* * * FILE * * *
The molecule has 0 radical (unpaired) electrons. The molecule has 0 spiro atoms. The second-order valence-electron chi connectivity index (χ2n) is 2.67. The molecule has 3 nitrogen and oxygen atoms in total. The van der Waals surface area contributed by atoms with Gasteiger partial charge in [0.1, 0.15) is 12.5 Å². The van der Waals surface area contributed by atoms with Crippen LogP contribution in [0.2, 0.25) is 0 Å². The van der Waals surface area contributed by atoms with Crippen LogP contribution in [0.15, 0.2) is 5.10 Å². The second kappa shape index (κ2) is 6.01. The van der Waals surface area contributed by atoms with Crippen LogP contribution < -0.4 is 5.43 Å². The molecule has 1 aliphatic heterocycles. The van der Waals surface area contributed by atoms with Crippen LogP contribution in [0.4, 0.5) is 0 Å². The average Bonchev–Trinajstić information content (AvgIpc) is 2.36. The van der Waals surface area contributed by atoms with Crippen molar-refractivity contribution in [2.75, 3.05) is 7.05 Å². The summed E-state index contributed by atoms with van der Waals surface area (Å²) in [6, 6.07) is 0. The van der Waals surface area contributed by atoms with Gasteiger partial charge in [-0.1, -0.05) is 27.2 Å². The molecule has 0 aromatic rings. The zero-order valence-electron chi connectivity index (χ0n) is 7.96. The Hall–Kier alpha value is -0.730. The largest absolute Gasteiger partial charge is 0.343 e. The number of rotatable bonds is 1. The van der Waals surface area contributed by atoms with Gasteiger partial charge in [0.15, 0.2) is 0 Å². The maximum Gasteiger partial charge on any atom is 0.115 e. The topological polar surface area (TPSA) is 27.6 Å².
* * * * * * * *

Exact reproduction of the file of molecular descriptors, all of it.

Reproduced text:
The molecule has 0 radical (unpaired) electrons. The molecule has 0 spiro atoms. The second-order valence-electron chi connectivity index (χ2n) is 2.67. The molecule has 3 nitrogen and oxygen atoms in total. The van der Waals surface area contributed by atoms with Gasteiger partial charge in [0.1, 0.15) is 12.5 Å². The van der Waals surface area contributed by atoms with Crippen LogP contribution in [0.2, 0.25) is 0 Å². The van der Waals surface area contributed by atoms with Crippen LogP contribution in [0.15, 0.2) is 5.10 Å². The second kappa shape index (κ2) is 6.01. The van der Waals surface area contributed by atoms with Crippen LogP contribution < -0.4 is 5.43 Å². The molecule has 1 aliphatic heterocycles. The van der Waals surface area contributed by atoms with Crippen LogP contribution in [0.4, 0.5) is 0 Å². The average Bonchev–Trinajstić information content (AvgIpc) is 2.36. The van der Waals surface area contributed by atoms with Crippen molar-refractivity contribution in [2.75, 3.05) is 7.05 Å². The summed E-state index contributed by atoms with van der Waals surface area (Å²) in [6, 6.07) is 0. The van der Waals surface area contributed by atoms with Gasteiger partial charge in [-0.1, -0.05) is 27.2 Å². The molecule has 0 aromatic rings. The zero-order valence-electron chi connectivity index (χ0n) is 7.96. The Hall–Kier alpha value is -0.730. The largest absolute Gasteiger partial charge is 0.343 e. The number of rotatable bonds is 1. The van der Waals surface area contributed by atoms with Gasteiger partial charge in [0.15, 0.2) is 0 Å². The maximum Gasteiger partial charge on any atom is 0.115 e. The topological polar surface area (TPSA) is 27.6 Å².